KARACHI: Shiraz*, a resident of Liaquatabad in Karachi, was anxious as he wheeled his 30-year-old expecting wife, Meera, into a private hospital last week. The delivery was due any time now and doctors had advised the couple to go for a surgery immediately.
But how, when Meera’s Covid-19 test results were yet to come – despite being long overdue?
Just days before the birth of their baby girl, the couple was forced to contact a doctor at a private hospital after those at a public hospital appeared apprehensive to operate on Meera, who was facing a complicated pregnancy.
“But the doctor asked me to get her tested for Covid-19 before the surgery,” said Shiraz, narrating his ordeal. He was quick to approach the officials at Karachi’s Central district office on Monday afternoon for his wife’s test but was turned away.
“I was told that it was too late and asked to come again the next day,” he recalled, adding that he, however, again contacted the official through a friend in the evening. “But they told me that the team does not work round-the-clock, even though it was an emergency.”
Dismayed, the family had little choice but to wait until the next day – but their wait turned out to be a long one.
“We kept trying to reach the officials through the helpline but no one picked up,” claimed Shiraz. It was not until 6.30pm that Meera’s samples were finally collected, but the relief proved to be short-lived.
According to Shiraz, the officials collecting the samples told him that the family would not get the results. “I was shocked at first. I insisted that they help me out and they advised me to approach the district health office or the district administration to get a hard copy of it.”
But by then, Meera’s condition had worsened and she had to be rushed to a private hospital.
Shiraz continued to try to approach Karachi commissioner Iftikhar Shallwani through friends, in hopes of receiving help, but in vain.
He waited till late at night before verbally being informed of the result, when he managed to get in touch with an official at the Chief Minister House, allowing his wife to undergo surgery.
Shiraz is one among many who have been snubbed by authorities in their quest to get their loved ones tested.
While health department officials claim that people are informed of their results within 24 hours and the Karachi commissioner’s control room maintains it takes two days to release results, citizens complain that their calls often go unanswered.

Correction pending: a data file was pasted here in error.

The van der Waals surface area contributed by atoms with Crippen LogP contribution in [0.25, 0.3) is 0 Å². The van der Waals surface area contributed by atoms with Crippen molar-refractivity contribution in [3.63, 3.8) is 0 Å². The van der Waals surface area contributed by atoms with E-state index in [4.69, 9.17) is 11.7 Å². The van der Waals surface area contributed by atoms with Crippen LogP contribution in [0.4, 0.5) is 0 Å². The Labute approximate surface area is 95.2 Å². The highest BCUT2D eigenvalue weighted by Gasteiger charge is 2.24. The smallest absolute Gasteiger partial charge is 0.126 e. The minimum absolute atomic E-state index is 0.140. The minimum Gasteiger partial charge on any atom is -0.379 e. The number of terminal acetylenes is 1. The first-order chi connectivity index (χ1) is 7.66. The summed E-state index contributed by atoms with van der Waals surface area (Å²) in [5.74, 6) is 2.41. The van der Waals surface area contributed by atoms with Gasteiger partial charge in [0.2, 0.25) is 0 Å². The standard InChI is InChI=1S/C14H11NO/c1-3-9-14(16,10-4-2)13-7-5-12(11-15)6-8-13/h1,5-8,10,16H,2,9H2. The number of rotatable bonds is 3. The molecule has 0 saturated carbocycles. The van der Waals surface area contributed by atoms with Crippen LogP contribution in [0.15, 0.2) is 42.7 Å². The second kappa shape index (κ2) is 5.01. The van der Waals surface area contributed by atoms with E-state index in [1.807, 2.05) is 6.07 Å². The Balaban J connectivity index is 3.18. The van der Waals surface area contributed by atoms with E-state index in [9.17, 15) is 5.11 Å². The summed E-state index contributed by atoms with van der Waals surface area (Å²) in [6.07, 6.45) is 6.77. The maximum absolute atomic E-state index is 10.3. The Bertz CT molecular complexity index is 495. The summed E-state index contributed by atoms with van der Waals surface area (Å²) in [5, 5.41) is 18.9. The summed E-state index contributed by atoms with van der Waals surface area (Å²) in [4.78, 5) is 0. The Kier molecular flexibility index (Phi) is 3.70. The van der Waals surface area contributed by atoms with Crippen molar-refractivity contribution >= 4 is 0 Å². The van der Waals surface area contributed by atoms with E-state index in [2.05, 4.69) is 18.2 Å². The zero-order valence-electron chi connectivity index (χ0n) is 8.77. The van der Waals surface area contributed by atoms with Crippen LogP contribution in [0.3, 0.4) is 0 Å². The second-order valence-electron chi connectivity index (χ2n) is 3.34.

Mohan Lal from Lyari, Nasir Hussain from Safoora Goth and Junaid Khan from Shah Faisal Colony all experienced this first hand.
“I tried calling the helpline at least 20 times but no one answered the calls,” complained Lal.
Hussain too maintained that he called on the coronavirus helpline number for guidance multiple times, for hours, but to no avail.
“When I called the commissioner’s office, I was first told that I had called his residence and the second time, the official who responded seemed unwilling to provide much help,” he claimed. “He told me that he would register my complaint and communicate it to the relevant district office.”
Hussain had to make do without any advice and guidance.
Another citizen, Akbar,* too complained that he had to wait ages to get tested.
“When I called on the helpline number, the staff told me that a testing team would contact me itself,” he said, dismayed.
The residents of Karachi continue to face difficulties in the absence of a citizen-friendly system to correspond with relevant officials regarding the pandemic.
On the other hand, Sindh health minister’s spokesperson Meeran Yousuf maintains that the helpline remains functional round the clock and officials are always available to address citizens’ queries.
Similarly, when contacted, an official at helpline number 9123 gave the number to Shallwani’s office for further assistance, maintaining that his job was to only guide citizens.
Meanwhile, despite multiple attempts, Shallwani remained unavailable for comment.
*Names changes to protect privacy